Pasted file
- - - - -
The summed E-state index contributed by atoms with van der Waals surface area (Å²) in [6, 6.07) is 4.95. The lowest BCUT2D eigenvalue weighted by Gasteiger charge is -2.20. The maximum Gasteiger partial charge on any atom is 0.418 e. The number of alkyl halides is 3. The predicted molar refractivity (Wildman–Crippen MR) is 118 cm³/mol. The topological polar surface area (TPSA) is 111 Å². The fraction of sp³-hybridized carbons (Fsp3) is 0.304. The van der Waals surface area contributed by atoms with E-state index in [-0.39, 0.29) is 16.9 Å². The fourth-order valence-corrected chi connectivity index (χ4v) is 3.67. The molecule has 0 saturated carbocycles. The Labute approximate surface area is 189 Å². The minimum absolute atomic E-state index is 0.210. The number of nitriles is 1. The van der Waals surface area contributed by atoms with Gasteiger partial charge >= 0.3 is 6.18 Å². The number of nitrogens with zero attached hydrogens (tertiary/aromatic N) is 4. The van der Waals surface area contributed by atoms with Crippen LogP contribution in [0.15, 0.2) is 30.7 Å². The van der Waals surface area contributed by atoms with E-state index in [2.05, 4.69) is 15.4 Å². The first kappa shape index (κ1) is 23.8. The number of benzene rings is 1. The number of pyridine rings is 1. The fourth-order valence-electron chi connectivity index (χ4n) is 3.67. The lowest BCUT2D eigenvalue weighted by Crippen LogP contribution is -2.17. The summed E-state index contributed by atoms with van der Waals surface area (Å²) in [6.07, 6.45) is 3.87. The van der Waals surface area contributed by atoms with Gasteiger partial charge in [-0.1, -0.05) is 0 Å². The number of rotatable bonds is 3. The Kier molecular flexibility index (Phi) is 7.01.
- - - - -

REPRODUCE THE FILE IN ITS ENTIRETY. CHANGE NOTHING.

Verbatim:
The summed E-state index contributed by atoms with van der Waals surface area (Å²) in [6, 6.07) is 4.95. The lowest BCUT2D eigenvalue weighted by Gasteiger charge is -2.20. The maximum Gasteiger partial charge on any atom is 0.418 e. The number of alkyl halides is 3. The predicted molar refractivity (Wildman–Crippen MR) is 118 cm³/mol. The topological polar surface area (TPSA) is 111 Å². The fraction of sp³-hybridized carbons (Fsp3) is 0.304. The van der Waals surface area contributed by atoms with E-state index in [-0.39, 0.29) is 16.9 Å². The fourth-order valence-corrected chi connectivity index (χ4v) is 3.67. The molecule has 0 saturated carbocycles. The Labute approximate surface area is 189 Å². The minimum absolute atomic E-state index is 0.210. The number of nitriles is 1. The van der Waals surface area contributed by atoms with Gasteiger partial charge >= 0.3 is 6.18 Å². The number of nitrogens with zero attached hydrogens (tertiary/aromatic N) is 4. The van der Waals surface area contributed by atoms with Crippen LogP contribution in [0.15, 0.2) is 30.7 Å². The van der Waals surface area contributed by atoms with E-state index in [2.05, 4.69) is 15.4 Å². The first kappa shape index (κ1) is 23.8. The number of benzene rings is 1. The number of pyridine rings is 1. The fourth-order valence-electron chi connectivity index (χ4n) is 3.67. The lowest BCUT2D eigenvalue weighted by Crippen LogP contribution is -2.17. The summed E-state index contributed by atoms with van der Waals surface area (Å²) in [6.07, 6.45) is 3.87. The van der Waals surface area contributed by atoms with Gasteiger partial charge in [-0.1, -0.05) is 0 Å². The number of rotatable bonds is 3. The Kier molecular flexibility index (Phi) is 7.01.